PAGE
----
There is growing interest in the anti-inflammatory properties of cannabis-related compounds as a potential therapy for Parkinson’s disease (PD). Cannabis, or marijuana, acts on cannabinoid receptors in the brain and body, including the type 2 receptor (CB2). This receptor is thought to be largely responsible for cannabis' effects on inflammation due to their presence on immune cells found in both the peripheral nervous system and the brain. The peripheral nervous system includes all of the nerves that branch out from the brain and spinal cord and extend to other parts of the body including muscles and organs.
Levels of CB2 receptors are increased in the brain of people with Parkinson's; however the exact role of CB2 in Parkinson's is not clear. This project aims to investigate how targeting CB2 alters the behavior of immune cells involved in aggregation, or clumping, of the protein alpha-synuclein.
The investigators believe CB2 may regulate communication between immune cells in the central and peripheral nervous systems to alter the alpha-synuclein-induced inflammatory environment.
We will use immune cells in the central nervous system called microglia isolated from models. We will challenge these cells with forms of alpha-synuclein that known to promote inflammation and evaluate how treatment with CB2-acting compounds alters microglial function. Our goal is to identify CB2 treatments that promote a wound-healing immune environment and then test them in a model of Parkinson's to determine the effects of CB2 modulation on immune cells that are directly interacting with alpha-synuclein clumps.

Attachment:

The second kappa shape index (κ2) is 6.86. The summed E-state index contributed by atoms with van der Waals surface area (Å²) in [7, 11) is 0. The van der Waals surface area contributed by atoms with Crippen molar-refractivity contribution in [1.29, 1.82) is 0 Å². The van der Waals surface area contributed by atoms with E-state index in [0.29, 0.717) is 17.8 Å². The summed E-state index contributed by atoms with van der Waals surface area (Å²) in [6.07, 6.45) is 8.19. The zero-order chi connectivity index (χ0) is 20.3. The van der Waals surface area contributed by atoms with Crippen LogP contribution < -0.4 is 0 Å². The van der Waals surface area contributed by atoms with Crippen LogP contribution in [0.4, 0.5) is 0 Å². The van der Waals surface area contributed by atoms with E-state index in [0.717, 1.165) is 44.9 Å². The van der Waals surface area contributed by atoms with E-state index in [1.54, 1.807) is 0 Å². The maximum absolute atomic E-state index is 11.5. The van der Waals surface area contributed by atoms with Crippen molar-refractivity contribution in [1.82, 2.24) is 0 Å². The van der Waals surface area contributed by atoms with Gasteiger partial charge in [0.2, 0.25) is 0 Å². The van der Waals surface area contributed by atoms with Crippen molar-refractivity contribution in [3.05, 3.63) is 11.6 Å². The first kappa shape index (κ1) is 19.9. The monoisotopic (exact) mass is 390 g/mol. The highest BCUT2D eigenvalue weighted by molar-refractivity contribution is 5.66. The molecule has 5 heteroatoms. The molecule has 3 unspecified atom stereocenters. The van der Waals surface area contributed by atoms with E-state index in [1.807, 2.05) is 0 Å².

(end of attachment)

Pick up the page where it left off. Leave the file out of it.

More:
Impact on Diagnosis/Treatment of Parkinson’s Disease:
Understanding how CB2 regulates the behavior of immune cells and the communication between those circulating and resident in the brain could elucidate new treatments for Parkinson's.
Next Steps for Development:
If successful, this study will provide evidence for CB2-targeted therapies as a treatment for Parkinson's.